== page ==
BP, one of the world’s largest oil companies, easily beat expectations for second-quarter profit on Tuesday as high prices and constrained supply have driven up earnings for energy companies.
BP reported an underlying profit of $8.5 billion, up from $6.2 billion in the previous quarter and triple the $2.8 billion in the same period last year. Its shares rose more than 4 percent in early trading in London, where the company is based.
The results mean that the five biggest Western oil companies — BP, Chevron, Exxon Mobil, Shell and TotalEnergies — generated some $60 billion in profit for the second quarter. The surge in earnings followed a spike in crude oil, natural gas and gasoline prices this year, resulting mostly from Russia’s invasion of Ukraine.
The five energy giants also spent about $25 billion in the first half of the year buying back their own shares, which primarily rewards shareholders by raising the value of stocks. BP said it spent $3.9 billion on buybacks in the first half, and planned $3.5 billion worth of buybacks in the third quarter. The company said it would devote 60 percent of its “surplus cash flow” this year to share buybacks. It also raised its dividend by 10 percent.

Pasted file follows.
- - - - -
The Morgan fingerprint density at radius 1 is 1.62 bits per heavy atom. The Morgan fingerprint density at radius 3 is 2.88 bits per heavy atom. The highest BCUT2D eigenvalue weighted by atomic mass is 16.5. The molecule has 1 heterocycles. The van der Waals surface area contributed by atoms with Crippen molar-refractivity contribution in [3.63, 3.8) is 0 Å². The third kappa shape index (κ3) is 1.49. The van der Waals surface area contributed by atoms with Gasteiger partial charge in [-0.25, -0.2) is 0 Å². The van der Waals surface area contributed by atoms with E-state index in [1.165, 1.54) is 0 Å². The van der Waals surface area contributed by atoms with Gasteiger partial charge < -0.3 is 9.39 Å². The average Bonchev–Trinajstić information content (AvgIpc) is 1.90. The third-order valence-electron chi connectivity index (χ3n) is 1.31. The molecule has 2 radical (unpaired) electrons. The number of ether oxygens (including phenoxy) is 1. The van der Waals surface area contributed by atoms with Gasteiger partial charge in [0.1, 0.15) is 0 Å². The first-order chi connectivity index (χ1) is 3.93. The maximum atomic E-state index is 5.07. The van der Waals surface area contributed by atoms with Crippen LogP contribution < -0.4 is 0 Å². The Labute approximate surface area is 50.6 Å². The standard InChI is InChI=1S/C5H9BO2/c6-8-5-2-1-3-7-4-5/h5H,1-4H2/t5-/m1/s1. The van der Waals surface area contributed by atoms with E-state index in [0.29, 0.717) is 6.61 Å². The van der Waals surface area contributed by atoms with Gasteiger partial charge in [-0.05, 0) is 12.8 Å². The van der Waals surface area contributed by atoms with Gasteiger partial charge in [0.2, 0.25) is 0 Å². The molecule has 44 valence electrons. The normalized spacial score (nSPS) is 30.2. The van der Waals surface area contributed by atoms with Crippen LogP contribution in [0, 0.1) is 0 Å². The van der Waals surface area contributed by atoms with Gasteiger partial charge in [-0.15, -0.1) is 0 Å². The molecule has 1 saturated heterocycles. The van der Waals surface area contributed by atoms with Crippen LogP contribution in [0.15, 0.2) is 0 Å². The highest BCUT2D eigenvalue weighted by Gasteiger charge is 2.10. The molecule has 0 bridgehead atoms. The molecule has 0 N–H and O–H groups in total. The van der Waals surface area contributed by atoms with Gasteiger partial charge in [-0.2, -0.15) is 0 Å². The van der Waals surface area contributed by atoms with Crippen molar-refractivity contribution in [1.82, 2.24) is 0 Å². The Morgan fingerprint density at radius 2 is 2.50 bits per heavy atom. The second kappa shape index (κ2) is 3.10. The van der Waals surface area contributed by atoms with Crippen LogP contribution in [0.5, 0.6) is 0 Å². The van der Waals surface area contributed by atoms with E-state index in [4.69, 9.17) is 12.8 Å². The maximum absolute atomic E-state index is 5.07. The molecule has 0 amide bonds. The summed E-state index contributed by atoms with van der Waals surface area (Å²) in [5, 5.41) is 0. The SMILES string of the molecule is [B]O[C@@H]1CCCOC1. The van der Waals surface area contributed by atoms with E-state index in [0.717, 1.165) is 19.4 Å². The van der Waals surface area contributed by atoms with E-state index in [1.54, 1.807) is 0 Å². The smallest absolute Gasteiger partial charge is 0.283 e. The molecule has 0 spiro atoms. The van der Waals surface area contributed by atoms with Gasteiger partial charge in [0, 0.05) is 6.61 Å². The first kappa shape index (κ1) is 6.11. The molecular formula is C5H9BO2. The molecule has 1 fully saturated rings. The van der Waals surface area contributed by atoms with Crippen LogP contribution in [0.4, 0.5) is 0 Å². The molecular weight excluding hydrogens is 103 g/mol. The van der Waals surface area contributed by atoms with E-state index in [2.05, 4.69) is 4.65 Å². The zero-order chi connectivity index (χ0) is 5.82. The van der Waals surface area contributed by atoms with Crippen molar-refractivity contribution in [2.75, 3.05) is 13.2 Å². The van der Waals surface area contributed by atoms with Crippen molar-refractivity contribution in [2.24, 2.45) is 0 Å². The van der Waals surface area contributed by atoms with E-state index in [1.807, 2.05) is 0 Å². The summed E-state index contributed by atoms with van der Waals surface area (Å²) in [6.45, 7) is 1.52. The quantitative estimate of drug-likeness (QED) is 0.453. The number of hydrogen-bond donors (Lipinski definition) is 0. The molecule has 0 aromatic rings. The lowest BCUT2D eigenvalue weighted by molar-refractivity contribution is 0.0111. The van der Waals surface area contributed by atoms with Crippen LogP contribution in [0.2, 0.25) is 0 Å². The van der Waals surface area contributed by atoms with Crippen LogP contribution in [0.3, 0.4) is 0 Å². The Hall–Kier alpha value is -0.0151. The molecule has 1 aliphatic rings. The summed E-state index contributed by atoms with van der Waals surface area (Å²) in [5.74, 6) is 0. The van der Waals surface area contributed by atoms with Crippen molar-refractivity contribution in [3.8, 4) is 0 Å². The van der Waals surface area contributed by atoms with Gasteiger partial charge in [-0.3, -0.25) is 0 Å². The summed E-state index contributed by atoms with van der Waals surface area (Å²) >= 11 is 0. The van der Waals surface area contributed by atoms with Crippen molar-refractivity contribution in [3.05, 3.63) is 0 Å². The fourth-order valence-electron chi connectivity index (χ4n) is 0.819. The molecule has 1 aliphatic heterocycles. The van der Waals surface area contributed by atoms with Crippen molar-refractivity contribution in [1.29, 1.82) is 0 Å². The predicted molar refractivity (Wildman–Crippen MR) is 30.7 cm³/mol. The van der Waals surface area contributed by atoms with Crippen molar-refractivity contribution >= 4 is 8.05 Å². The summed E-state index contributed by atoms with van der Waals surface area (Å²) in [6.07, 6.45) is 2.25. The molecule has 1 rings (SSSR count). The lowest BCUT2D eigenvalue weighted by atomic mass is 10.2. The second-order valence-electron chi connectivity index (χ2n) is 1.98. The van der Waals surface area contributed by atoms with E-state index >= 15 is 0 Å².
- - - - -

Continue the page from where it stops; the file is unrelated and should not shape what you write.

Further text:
BP announced its exit from Russia in February, and in the first quarter wrote off about $25 billion in the value of its stake in Rosneft, Russia’s state-controlled oil company, and other ventures. Analysts considered that a paper loss with little relevance to BP’s future performance.
Energy companies’ windfall profits have brought political pressure on them to do more to increase production and lower costs to consumers. President Biden has accused oil companies of profiteering off surging energy prices and Britain, home of BP and Shell, has announced a special tax on the industry’s “extraordinary” profits.
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